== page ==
Credit score is a statistical technique of determining the probability of an individual repaying his debt within a specific period of time, by evaluating and analyzing his previous credit history. In short, it is your creditworthiness represented by a number. The evaluation and analyzing work is done by three credit bureaus namely, TransUnion, Experian and Equifax. These bureaus have their own parameters and mathematical formulas for deriving a person’s credit score. The software program that uses the mathematical formulas to find credit score is devised by Fair Isaac Corporation (FICO), hence the score is also called FICO score. The scores derived by each of these bureaus may vary slightly, owing to the differences in the information in their databases.

Typically, following parameters are taken into consideration while deriving a person’s credit score. A fixed weightage is assigned to each of these parameters, which is as follows:
Payment history (35%)
Outstanding current debts (30%)
Length of credit history (15%)
Types of credit accounts owned (10%)
New credit applications (10%)
Credit Score Scale Chart

The FICO scores are expressed in a numerical range of 300 to 850.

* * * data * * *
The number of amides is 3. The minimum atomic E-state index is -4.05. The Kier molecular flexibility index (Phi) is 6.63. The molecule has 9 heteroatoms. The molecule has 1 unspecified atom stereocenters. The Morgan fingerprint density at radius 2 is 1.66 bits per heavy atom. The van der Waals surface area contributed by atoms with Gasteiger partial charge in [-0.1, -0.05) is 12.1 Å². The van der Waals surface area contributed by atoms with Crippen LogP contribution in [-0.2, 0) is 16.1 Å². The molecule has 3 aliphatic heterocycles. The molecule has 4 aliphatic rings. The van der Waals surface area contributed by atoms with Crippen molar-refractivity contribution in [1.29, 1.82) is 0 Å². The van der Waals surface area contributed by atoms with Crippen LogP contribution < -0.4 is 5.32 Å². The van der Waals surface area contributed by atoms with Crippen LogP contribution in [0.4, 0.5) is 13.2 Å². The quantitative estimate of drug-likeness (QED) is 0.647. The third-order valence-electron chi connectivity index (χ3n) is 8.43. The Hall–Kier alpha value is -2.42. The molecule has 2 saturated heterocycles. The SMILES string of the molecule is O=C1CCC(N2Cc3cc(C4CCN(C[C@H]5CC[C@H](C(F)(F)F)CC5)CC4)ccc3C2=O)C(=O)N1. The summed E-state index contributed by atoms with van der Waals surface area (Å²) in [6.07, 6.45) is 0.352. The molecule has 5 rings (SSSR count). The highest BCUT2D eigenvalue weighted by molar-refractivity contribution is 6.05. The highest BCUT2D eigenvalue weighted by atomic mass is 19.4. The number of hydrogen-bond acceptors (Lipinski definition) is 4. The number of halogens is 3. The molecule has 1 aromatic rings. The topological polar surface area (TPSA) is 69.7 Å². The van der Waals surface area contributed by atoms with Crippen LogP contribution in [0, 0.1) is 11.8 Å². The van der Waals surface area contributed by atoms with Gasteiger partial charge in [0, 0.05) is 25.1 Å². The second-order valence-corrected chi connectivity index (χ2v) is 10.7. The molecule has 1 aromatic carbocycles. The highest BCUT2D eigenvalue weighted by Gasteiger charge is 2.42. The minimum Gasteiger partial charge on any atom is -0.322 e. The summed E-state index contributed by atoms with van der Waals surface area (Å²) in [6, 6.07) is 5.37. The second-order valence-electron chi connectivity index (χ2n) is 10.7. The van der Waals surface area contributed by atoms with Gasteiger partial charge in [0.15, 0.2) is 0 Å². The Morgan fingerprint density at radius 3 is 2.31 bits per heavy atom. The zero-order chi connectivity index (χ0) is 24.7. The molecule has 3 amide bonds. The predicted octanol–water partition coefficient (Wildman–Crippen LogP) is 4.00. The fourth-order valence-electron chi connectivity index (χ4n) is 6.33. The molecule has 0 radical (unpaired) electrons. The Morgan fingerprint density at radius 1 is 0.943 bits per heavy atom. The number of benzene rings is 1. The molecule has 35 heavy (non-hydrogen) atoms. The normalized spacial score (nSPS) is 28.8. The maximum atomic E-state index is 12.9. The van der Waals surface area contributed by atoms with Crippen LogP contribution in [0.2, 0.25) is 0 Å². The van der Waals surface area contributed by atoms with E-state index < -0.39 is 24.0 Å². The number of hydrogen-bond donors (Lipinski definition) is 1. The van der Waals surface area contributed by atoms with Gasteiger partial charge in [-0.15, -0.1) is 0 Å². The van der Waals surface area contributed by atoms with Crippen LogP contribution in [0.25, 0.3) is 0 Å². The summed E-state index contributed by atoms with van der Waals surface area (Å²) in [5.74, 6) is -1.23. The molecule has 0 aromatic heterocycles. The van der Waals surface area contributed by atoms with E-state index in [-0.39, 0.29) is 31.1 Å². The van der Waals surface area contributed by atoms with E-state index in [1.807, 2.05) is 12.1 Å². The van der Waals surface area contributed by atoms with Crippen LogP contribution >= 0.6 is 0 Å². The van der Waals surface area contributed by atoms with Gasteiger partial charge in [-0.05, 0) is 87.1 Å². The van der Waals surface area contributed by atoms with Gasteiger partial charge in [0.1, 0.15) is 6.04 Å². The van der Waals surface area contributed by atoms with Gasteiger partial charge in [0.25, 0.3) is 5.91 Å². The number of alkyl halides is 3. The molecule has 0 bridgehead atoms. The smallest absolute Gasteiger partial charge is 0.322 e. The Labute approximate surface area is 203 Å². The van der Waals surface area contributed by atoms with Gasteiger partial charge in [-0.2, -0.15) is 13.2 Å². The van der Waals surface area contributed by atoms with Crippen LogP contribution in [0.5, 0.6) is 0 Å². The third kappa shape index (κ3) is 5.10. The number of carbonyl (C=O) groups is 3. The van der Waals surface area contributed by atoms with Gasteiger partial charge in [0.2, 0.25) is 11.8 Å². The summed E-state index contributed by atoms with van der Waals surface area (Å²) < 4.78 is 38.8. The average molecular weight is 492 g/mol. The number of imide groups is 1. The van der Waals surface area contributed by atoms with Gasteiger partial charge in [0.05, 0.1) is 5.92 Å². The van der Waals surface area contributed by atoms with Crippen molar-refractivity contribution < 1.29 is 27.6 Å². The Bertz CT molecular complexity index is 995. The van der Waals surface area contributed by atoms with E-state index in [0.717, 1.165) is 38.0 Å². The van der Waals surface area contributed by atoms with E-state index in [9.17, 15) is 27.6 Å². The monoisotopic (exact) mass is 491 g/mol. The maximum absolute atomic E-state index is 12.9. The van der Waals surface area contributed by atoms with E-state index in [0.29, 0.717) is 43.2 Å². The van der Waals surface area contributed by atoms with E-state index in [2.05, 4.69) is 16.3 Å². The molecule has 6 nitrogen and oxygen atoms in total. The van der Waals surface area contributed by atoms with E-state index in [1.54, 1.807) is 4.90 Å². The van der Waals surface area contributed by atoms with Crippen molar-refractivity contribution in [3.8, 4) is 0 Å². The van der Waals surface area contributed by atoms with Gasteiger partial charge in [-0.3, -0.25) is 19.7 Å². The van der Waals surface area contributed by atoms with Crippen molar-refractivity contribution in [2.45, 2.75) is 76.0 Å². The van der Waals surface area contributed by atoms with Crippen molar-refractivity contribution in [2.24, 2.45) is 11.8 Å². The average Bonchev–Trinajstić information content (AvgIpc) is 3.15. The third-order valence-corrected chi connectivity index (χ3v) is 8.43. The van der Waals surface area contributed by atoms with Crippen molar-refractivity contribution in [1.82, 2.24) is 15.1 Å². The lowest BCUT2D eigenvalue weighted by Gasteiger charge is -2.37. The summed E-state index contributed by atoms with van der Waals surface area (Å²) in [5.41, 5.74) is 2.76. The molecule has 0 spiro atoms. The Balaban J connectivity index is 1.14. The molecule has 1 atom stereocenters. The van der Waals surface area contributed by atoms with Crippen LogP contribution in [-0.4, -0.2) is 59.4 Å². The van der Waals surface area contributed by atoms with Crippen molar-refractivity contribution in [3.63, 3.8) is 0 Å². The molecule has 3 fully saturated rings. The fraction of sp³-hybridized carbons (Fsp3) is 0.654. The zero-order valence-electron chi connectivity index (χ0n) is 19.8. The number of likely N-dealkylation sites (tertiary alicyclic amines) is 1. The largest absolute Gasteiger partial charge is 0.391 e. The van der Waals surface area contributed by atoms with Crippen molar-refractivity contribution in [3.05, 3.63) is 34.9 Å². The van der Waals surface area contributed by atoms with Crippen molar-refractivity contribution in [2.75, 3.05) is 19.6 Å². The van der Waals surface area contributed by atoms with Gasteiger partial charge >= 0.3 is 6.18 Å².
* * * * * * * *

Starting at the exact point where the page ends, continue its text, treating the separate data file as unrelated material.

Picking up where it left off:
Excellent
The credit scores between 760 to 849 are considered as least risky with a very high creditworthiness. The credit score of 850, which is an ideal credit score is the highest score possible in this range. People with excellent credit scores are entitled to fastest approvals and enjoy lowest possible interest rates.

Great
The next best category is ‘great’ with credit scores in the range of 700 to 759. People in this credit score range also enjoy almost all the privileges as those with excellent ratings.

Good
Good credit score range is a category in which most Americans falls. Credit score range of 660 to 699 is not a problem while seeking loan approvals. However, you may not get the best possible interest rates, enjoyed by the above two classes.

Fair
Credit score range of 620 to 659 is considered as low to medium risk. Although getting loans may not be an issue, getting them at affordable interest rates certainly is. People with fair or average credit scores should look for ways to improve credit scores so that they too can enjoy good interest rates.

Poor
You may have to run from pillar to post to obtain a loan, as money lenders regard poor or bad credit scores as high risk. Even if you manage to obtain a loan, you will have a tough time keeping up with the payments, owing to very high interest rates.

Very Poor
People who have very poor credit scores below 580 should consider credit repair before they approach a loan institution. Consistent efforts towards credit improvement may eventually help you attain a better credit score range. More at Credit Score Scale Guide